The results of these studies demonstrate that, albeit by different mechanisms, induction of anemia prevents the development of glomerular capillary hypertension in three models of progressive renal disease, and retards progression of structural renal injury in the two models in which it has thus far been assessed. While the mechanism underlying the differential effect of anemia on renal resistance vessels in different disease states is unclear, the demonstrated ability of anemia to favorably modulate glomerular capillary hydraulic pressure, and thus retard the progression to structural glomerular injury, renders moderate anemia a potentially useful therapeutic tool for patients with progressive renal disease. Further work is clearly needed to assess the effect of anemia in other models of progressive renal disease, to assess the level of anemia needed to lower glomerular capillary pressure, and to provide insight into mechanisms responsible for this effect. In addition, clinical studies in patients with varying degrees of renal insufficiency are needed to assess the effect of induction of anemia on systemic and renal hemodynamics and the progression of renal disease. However, induction of moderate anemia may, via its effect on glomerular capillary hydraulic pressure, retard the pace of progression of diverse renal diseases in humans. Furthermore, the experimental observation that anemia has a favorable, and raising hematocrit an unfavorable, effect on systemic and glomerular capillary hydraulic pressure, would suggest that caution be exercised regarding the use of rHu-Epo to raise hematocrit in patients with residual renal function. Short-term studies to date have not systematically disclosed support for this caution, but longer studies are necessary for this purpose. Worsening of systemic hypertension has been noted in patients on hemodialysis after hematocrit has been raised with erythropoietin. Aggravation of hypertension, in combination with potentially unfavorable effects of the higher hematocrit on glomerular capillary hydraulic pressure, could hasten the progression to end-stage renal failure in these patients with residual renal function. Future studies are therefore needed to more clearly define the potential role of modulation of hematocrit in retarding the progression of diverse renal diseases.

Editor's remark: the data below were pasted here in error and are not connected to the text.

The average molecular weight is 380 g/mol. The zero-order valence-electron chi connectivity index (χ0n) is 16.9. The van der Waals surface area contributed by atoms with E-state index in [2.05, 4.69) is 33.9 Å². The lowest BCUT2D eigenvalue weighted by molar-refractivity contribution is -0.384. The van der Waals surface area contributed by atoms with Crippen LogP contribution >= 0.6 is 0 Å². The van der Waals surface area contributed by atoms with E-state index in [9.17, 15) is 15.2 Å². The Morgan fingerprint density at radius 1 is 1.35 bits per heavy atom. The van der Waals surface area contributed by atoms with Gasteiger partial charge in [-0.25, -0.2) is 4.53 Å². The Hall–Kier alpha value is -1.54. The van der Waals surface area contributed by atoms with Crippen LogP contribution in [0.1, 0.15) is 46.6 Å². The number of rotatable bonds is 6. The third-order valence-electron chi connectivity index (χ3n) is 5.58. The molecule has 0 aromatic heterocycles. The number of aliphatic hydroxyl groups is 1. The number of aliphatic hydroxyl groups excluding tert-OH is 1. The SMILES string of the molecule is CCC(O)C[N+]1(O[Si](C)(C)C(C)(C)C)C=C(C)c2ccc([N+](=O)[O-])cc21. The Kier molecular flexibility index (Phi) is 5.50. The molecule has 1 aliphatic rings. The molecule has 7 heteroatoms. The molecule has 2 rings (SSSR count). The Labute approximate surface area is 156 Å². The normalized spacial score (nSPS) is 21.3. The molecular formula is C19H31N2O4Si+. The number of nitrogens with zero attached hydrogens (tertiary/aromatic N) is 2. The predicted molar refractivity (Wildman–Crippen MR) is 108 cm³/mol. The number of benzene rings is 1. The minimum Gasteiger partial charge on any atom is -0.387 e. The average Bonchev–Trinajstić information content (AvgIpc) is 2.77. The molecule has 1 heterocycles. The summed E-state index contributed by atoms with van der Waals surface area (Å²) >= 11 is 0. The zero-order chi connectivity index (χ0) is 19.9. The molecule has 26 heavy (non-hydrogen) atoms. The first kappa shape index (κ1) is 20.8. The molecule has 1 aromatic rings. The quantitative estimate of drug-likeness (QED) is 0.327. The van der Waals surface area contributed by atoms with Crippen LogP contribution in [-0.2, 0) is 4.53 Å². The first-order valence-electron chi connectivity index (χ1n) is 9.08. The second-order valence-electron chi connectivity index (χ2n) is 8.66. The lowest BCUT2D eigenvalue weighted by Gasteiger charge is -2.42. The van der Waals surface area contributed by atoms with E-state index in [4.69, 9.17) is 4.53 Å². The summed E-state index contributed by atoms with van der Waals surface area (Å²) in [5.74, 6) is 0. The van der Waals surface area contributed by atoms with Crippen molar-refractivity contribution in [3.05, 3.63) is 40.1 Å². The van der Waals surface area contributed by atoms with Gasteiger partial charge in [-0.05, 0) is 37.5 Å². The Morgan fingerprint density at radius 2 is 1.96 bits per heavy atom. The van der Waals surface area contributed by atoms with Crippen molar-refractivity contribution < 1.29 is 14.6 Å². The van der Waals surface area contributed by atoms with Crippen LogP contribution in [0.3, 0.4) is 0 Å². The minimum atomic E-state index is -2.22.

|Original language||English (US)|
|Number of pages||6|
|Journal||American Journal of Kidney Diseases|
|Issue number||5 SUPPL. 1|
|State||Published - Jan 1 1991|
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